The Russian doctor in charge of the dressing station at Stamyatka, who was taken prisoner, stated that on the sector of 263rd Division he had tended 4000 wounded in a single week.

24 posted on 07/20/2011 3:15:15 PM PDT by Larry381 (If in doubt, shoot it in the head and drop it in the ocean!)
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To: Homer_J_Simpson
Photobucket

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Digging in!

25 posted on 07/20/2011 3:33:39 PM PDT by Larry381 (If in doubt, shoot it in the head and drop it in the ocean!)
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To: Larry381

What book is that from?


26 posted on 07/21/2011 1:00:36 PM PDT by jjm2111
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To: jjm2111
What book is that from?

Photobucket

27 posted on 07/21/2011 3:13:49 PM PDT by Larry381 (If in doubt, shoot it in the head and drop it in the ocean!)
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To: Larry381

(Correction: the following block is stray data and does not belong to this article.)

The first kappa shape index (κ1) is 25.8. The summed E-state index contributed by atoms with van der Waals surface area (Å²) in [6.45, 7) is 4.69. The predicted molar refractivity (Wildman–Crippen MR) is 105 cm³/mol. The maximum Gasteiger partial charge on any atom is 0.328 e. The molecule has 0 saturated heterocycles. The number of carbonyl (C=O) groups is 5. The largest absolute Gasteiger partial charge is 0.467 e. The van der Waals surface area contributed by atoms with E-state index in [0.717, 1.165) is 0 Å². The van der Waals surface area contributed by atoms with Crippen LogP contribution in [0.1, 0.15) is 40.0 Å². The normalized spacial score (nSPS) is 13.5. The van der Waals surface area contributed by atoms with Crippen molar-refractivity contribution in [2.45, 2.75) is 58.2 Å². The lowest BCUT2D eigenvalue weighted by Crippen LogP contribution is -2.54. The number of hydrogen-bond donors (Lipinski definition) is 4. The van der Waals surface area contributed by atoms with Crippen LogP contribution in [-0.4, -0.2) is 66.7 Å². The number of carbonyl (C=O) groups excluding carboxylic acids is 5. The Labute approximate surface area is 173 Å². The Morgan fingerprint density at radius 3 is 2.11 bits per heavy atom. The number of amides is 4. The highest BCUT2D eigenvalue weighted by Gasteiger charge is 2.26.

I have to check that out at the library.


28 posted on 07/22/2011 7:21:21 AM PDT by jjm2111
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To: jjm2111
I have to check that out at the library

Just to be clear I should advise you that the photos come from a number of other sources-not this great book. If you're interested in The Eastern Front I believe it's one of the best books you can read. BTW:There's a sequel to this book by the same author. It's called Scorched Earth and if I remember right it concentrates on the Eastern Front between Stalingrad and early 1944.

29 posted on 07/22/2011 9:15:37 AM PDT by Larry381 (If in doubt, shoot it in the head and drop it in the ocean!)